The cross-bar latch is a technology invented by Hewlett-Packard in October 2001, that potentially[according to whom?] could replace transistors in some applications. Transistors are essential components of logic gates and memory cells in digital electronic systems. The historical trend for computer systems to become smaller and more powerful over the years is mostly due to techniques for producing ever smaller transistors. The memristor devices that make up a cross bar latch potentially can be made smaller than any transistor.
The crossbar was introduced by Hewlett-Packard scientists in the Journal of Applied Physics, and allows much the same functionality of transistors, except on a molecular scale. It has been seen by many[according to whom?] as an advancement as far above the transistor as the latter was to the vacuum tube. The crossbar latch consists of a signal line crossed by two control lines. Depending on the voltages sent down the various lines, it can simulate the action of the three major logic gates: AND, OR and NOT.
The abstract of the patent is as follows:
"A molecular crossbar latch is provided, comprising two control wires and a signal wire that crosses the two control wires at a non-zero angle to thereby form a junction with each control wire. Each junction forms a switch and the junction has a functional dimension in nanometers. The signal wire selectively has at least two different voltage states, ranging from a 0 state to a 1 state, wherein there is an asymmetry with respect to the direction of current flow from the signal wire through one junction compared to another junction such that current flowing through one junction into (out of) the signal wire can open (close) while current flowing through the other junction out of (into) the signal wire can close (open) the switch, and wherein there is a voltage threshold for switching between an open switch and a closed switch. Further, methods are provided for latching logic values onto nanowires in a logic array, for inverting a logic value, and for restoring a voltage value of a signal in a nano-scale wire. Invented by Phillip J Kuekes."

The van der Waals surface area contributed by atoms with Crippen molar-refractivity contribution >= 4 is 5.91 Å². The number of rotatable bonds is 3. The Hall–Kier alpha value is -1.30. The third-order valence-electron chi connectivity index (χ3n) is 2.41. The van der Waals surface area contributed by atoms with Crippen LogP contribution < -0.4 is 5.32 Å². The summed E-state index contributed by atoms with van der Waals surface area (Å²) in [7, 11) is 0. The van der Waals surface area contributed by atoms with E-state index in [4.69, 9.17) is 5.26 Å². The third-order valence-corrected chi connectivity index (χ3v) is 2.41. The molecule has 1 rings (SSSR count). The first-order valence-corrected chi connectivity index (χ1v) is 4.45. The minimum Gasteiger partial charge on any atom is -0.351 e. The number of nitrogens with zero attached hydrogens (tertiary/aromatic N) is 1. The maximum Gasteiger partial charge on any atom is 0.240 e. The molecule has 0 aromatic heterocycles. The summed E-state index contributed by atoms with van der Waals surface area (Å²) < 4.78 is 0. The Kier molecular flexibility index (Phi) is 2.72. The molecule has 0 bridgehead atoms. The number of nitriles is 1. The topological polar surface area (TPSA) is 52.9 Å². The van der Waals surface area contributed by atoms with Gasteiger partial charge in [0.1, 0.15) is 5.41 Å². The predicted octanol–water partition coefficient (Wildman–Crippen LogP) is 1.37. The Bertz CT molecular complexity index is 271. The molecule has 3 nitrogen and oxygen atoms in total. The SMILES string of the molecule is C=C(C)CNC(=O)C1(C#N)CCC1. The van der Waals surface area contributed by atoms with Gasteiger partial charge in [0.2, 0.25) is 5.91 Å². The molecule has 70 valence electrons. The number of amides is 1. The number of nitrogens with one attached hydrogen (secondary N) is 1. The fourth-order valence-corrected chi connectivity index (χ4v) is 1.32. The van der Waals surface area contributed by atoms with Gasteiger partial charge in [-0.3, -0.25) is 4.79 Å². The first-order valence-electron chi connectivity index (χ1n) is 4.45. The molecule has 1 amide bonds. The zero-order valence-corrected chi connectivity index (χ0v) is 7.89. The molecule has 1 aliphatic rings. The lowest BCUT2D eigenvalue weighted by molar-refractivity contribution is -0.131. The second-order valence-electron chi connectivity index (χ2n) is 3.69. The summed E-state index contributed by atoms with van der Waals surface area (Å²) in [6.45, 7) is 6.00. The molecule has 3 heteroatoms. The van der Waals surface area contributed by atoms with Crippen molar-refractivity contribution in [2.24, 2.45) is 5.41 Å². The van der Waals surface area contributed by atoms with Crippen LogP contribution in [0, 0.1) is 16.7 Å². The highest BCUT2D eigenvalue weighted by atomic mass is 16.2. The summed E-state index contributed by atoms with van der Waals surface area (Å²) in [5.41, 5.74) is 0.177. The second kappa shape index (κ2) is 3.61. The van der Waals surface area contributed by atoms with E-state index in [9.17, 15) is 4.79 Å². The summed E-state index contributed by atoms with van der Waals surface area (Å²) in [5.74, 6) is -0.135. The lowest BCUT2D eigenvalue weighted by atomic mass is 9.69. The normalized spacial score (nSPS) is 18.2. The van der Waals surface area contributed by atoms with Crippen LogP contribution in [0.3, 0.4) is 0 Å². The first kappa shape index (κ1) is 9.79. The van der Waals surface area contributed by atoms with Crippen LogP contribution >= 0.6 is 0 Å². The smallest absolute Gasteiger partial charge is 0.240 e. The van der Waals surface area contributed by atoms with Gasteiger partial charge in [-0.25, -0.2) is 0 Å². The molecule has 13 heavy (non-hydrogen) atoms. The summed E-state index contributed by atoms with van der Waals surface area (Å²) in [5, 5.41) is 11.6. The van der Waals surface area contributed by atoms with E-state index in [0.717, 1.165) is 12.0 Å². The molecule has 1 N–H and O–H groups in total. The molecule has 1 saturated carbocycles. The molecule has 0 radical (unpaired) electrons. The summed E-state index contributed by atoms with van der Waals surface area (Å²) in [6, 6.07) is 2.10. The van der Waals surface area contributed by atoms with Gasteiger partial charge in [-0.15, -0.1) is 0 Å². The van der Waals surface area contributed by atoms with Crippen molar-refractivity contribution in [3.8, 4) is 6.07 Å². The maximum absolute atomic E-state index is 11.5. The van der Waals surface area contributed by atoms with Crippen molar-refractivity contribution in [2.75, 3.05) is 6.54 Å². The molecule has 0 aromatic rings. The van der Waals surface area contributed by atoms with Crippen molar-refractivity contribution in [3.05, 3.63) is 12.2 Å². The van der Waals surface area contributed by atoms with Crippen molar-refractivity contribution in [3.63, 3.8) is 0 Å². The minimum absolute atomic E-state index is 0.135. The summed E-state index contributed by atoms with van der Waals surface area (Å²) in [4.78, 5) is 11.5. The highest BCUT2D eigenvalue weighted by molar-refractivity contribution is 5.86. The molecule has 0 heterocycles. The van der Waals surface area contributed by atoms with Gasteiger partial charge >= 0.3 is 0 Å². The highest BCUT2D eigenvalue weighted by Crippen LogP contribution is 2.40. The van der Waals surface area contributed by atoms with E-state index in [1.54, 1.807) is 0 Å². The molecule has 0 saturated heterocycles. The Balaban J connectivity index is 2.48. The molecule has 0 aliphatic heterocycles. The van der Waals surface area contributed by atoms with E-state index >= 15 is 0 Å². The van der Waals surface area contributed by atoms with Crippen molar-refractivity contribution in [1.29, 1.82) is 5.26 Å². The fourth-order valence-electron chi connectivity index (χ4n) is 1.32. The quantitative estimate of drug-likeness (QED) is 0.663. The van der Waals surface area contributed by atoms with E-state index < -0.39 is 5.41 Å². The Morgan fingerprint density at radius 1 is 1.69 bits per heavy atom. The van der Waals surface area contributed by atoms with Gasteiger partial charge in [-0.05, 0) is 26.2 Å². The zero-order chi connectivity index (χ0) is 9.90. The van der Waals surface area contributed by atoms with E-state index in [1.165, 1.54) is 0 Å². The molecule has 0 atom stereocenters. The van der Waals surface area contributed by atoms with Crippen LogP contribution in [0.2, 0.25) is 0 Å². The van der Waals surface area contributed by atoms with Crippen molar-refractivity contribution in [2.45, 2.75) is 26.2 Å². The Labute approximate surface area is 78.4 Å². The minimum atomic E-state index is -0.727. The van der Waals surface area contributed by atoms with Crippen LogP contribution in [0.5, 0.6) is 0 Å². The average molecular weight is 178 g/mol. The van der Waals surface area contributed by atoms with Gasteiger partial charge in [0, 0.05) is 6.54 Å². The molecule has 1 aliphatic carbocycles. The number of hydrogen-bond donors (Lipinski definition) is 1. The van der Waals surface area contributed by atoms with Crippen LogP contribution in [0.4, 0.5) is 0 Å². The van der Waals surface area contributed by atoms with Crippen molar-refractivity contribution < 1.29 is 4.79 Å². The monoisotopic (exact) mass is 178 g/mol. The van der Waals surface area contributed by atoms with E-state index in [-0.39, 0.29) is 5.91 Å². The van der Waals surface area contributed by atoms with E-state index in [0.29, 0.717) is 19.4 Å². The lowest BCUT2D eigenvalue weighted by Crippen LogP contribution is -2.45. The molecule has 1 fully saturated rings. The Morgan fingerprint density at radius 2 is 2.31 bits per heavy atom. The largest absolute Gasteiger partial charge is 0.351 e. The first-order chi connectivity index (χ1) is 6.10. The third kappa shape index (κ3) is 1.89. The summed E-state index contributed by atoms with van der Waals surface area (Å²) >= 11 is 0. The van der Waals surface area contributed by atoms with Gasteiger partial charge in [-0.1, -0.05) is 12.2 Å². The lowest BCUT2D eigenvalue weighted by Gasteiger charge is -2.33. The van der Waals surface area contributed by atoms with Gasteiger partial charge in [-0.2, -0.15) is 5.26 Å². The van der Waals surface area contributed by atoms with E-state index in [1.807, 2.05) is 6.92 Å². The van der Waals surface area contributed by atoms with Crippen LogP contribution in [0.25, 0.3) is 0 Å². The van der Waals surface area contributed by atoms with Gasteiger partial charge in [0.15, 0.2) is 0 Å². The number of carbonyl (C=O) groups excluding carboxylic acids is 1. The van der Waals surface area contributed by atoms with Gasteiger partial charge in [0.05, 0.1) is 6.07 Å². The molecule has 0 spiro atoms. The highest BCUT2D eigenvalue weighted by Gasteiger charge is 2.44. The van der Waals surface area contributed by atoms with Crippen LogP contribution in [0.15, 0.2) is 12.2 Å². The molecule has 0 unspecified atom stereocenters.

— U.S. patent 6,586,965
Applications in arithmetic processing
This application was developed by Greg Snider of Hewlett-Packard and employs crossbar latches to replicate the functions of a half adder, which form the basis of modern computational architectures. In this application a crossbar tile is formed of a layer of horizontal row wires and a layer of vertical column wires in which memristor or similar materials are sandwiched between the horizontal and vertical wire layers. Each intersection or junction of the crossbar tile is configurable to be at a high-resistance state in which there is little or no current between the horizontal and vertical wires or at a low-resistance state in which current is permitted. Fig. 1 illustrates the configuration of a half-adder using a crossbar tile, as taught by Snider, with the nodes identifying junctions of the crossbar tile configured as low-resistance states. By setting different logic inputs A, NOT A, B, and NOT B to different row wires this configuration produces the sum and carry outputs typical for a half-adder. Connections between multiple half-adders may then be used to form full adders in accordance with conventional arithmetic architectures.
Applications of crossbar latch in neuromorphics
Crossbar latches have been suggested as components of neuromorphic computing systems. One implementation of this is in the form of a neural network formed from nanowires as discussed in a patent by Greg Snider of Hewlett-Packard.
- U.S. Patent 6,586,965
- Research could send transistors the way of the vacuum tube (HP Press Release)
- HP claims molecular computing breakthrough (ComputerWorld)
- HP's 'Crossbar Latch' to Replace Transistors? (InterNetNews)